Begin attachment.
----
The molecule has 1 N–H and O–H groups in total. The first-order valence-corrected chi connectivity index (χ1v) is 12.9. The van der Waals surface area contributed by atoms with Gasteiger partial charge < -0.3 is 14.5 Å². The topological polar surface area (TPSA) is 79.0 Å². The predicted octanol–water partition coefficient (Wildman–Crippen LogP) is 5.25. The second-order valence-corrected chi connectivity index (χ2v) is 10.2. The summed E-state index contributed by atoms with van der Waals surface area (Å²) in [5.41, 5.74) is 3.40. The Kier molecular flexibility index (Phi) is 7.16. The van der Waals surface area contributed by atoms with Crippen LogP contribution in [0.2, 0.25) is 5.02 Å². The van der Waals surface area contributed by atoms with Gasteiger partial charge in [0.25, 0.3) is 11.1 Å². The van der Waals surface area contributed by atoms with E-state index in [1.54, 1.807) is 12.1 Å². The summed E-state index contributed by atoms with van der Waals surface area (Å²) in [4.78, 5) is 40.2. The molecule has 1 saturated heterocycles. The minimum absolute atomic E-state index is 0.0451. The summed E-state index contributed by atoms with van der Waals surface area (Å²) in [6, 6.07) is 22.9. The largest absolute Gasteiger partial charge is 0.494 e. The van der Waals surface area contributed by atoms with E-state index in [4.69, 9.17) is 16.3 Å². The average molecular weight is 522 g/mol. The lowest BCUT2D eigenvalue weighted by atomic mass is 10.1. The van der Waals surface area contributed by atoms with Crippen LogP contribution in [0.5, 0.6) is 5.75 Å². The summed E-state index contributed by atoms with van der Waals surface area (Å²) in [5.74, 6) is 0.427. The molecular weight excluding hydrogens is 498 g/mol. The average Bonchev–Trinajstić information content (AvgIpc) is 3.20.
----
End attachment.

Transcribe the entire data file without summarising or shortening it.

The molecule has 1 N–H and O–H groups in total. The first-order valence-corrected chi connectivity index (χ1v) is 12.9. The van der Waals surface area contributed by atoms with Gasteiger partial charge < -0.3 is 14.5 Å². The topological polar surface area (TPSA) is 79.0 Å². The predicted octanol–water partition coefficient (Wildman–Crippen LogP) is 5.25. The second-order valence-corrected chi connectivity index (χ2v) is 10.2. The summed E-state index contributed by atoms with van der Waals surface area (Å²) in [5.41, 5.74) is 3.40. The Kier molecular flexibility index (Phi) is 7.16. The van der Waals surface area contributed by atoms with Crippen LogP contribution in [0.2, 0.25) is 5.02 Å². The van der Waals surface area contributed by atoms with Gasteiger partial charge in [0.25, 0.3) is 11.1 Å². The van der Waals surface area contributed by atoms with E-state index in [1.54, 1.807) is 12.1 Å². The summed E-state index contributed by atoms with van der Waals surface area (Å²) in [4.78, 5) is 40.2. The molecule has 1 saturated heterocycles. The minimum absolute atomic E-state index is 0.0451. The summed E-state index contributed by atoms with van der Waals surface area (Å²) in [6, 6.07) is 22.9. The largest absolute Gasteiger partial charge is 0.494 e. The van der Waals surface area contributed by atoms with E-state index in [4.69, 9.17) is 16.3 Å². The average molecular weight is 522 g/mol. The lowest BCUT2D eigenvalue weighted by atomic mass is 10.1. The van der Waals surface area contributed by atoms with Crippen LogP contribution in [0.5, 0.6) is 5.75 Å². The summed E-state index contributed by atoms with van der Waals surface area (Å²) in [5.74, 6) is 0.427. The molecular weight excluding hydrogens is 498 g/mol. The average Bonchev–Trinajstić information content (AvgIpc) is 3.20.